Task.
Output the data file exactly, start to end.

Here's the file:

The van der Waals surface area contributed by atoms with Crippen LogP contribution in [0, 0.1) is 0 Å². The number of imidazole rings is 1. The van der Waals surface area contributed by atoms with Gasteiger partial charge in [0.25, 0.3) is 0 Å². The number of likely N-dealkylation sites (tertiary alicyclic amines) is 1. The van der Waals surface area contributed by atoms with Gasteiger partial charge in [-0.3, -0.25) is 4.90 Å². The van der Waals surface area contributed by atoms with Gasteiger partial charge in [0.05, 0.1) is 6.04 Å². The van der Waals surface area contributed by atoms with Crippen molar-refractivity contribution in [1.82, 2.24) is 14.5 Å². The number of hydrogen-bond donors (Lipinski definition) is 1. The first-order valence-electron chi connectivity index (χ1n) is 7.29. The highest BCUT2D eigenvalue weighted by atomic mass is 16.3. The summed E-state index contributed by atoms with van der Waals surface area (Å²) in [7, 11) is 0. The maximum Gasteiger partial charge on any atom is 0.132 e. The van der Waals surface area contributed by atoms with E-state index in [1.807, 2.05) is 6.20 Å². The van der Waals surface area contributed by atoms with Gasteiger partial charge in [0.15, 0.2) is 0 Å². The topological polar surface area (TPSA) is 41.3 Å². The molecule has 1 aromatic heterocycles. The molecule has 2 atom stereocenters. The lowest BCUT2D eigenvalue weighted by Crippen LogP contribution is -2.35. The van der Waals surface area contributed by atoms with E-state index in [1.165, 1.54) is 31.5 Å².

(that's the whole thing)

The van der Waals surface area contributed by atoms with Crippen LogP contribution in [0, 0.1) is 0 Å². The number of imidazole rings is 1. The van der Waals surface area contributed by atoms with Gasteiger partial charge in [0.25, 0.3) is 0 Å². The number of likely N-dealkylation sites (tertiary alicyclic amines) is 1. The van der Waals surface area contributed by atoms with Gasteiger partial charge in [-0.3, -0.25) is 4.90 Å². The van der Waals surface area contributed by atoms with Gasteiger partial charge in [0.05, 0.1) is 6.04 Å². The van der Waals surface area contributed by atoms with Crippen molar-refractivity contribution in [1.82, 2.24) is 14.5 Å². The number of hydrogen-bond donors (Lipinski definition) is 1. The first-order valence-electron chi connectivity index (χ1n) is 7.29. The highest BCUT2D eigenvalue weighted by atomic mass is 16.3. The summed E-state index contributed by atoms with van der Waals surface area (Å²) in [7, 11) is 0. The maximum Gasteiger partial charge on any atom is 0.132 e. The van der Waals surface area contributed by atoms with E-state index in [1.807, 2.05) is 6.20 Å². The van der Waals surface area contributed by atoms with Gasteiger partial charge in [0.15, 0.2) is 0 Å². The topological polar surface area (TPSA) is 41.3 Å². The molecule has 1 aromatic heterocycles. The molecule has 2 atom stereocenters. The lowest BCUT2D eigenvalue weighted by Crippen LogP contribution is -2.35. The van der Waals surface area contributed by atoms with E-state index in [1.165, 1.54) is 31.5 Å².